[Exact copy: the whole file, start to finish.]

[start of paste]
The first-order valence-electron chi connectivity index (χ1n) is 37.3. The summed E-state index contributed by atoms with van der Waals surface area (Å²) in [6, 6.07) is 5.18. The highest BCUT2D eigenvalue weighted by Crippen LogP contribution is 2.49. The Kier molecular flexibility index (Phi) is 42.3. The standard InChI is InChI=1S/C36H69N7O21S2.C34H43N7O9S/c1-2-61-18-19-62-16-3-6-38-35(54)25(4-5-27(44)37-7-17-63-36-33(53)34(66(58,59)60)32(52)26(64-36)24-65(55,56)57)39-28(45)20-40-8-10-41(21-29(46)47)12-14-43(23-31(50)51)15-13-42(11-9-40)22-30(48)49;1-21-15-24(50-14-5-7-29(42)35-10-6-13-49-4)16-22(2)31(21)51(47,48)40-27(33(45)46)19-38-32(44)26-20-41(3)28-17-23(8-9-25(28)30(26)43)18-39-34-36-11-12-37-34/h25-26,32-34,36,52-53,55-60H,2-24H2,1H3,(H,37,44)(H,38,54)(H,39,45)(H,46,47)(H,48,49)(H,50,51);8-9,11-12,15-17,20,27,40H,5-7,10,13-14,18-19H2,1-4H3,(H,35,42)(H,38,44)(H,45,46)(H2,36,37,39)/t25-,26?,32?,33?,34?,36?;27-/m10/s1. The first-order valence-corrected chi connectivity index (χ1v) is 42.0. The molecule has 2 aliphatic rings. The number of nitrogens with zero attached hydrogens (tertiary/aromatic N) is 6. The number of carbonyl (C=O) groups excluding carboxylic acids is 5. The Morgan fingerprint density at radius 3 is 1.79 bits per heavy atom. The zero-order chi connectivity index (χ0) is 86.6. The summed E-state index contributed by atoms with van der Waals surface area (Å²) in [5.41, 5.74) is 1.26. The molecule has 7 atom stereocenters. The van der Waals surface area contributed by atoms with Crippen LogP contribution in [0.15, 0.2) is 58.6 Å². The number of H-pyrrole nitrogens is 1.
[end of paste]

The first-order valence-electron chi connectivity index (χ1n) is 37.3. The summed E-state index contributed by atoms with van der Waals surface area (Å²) in [6, 6.07) is 5.18. The highest BCUT2D eigenvalue weighted by Crippen LogP contribution is 2.49. The Kier molecular flexibility index (Phi) is 42.3. The standard InChI is InChI=1S/C36H69N7O21S2.C34H43N7O9S/c1-2-61-18-19-62-16-3-6-38-35(54)25(4-5-27(44)37-7-17-63-36-33(53)34(66(58,59)60)32(52)26(64-36)24-65(55,56)57)39-28(45)20-40-8-10-41(21-29(46)47)12-14-43(23-31(50)51)15-13-42(11-9-40)22-30(48)49;1-21-15-24(50-14-5-7-29(42)35-10-6-13-49-4)16-22(2)31(21)51(47,48)40-27(33(45)46)19-38-32(44)26-20-41(3)28-17-23(8-9-25(28)30(26)43)18-39-34-36-11-12-37-34/h25-26,32-34,36,52-53,55-60H,2-24H2,1H3,(H,37,44)(H,38,54)(H,39,45)(H,46,47)(H,48,49)(H,50,51);8-9,11-12,15-17,20,27,40H,5-7,10,13-14,18-19H2,1-4H3,(H,35,42)(H,38,44)(H,45,46)(H2,36,37,39)/t25-,26?,32?,33?,34?,36?;27-/m10/s1. The first-order valence-corrected chi connectivity index (χ1v) is 42.0. The molecule has 2 aliphatic rings. The number of nitrogens with zero attached hydrogens (tertiary/aromatic N) is 6. The number of carbonyl (C=O) groups excluding carboxylic acids is 5. The Morgan fingerprint density at radius 3 is 1.79 bits per heavy atom. The zero-order chi connectivity index (χ0) is 86.6. The summed E-state index contributed by atoms with van der Waals surface area (Å²) in [5.41, 5.74) is 1.26. The molecule has 7 atom stereocenters. The van der Waals surface area contributed by atoms with Crippen LogP contribution in [0.15, 0.2) is 58.6 Å². The number of H-pyrrole nitrogens is 1.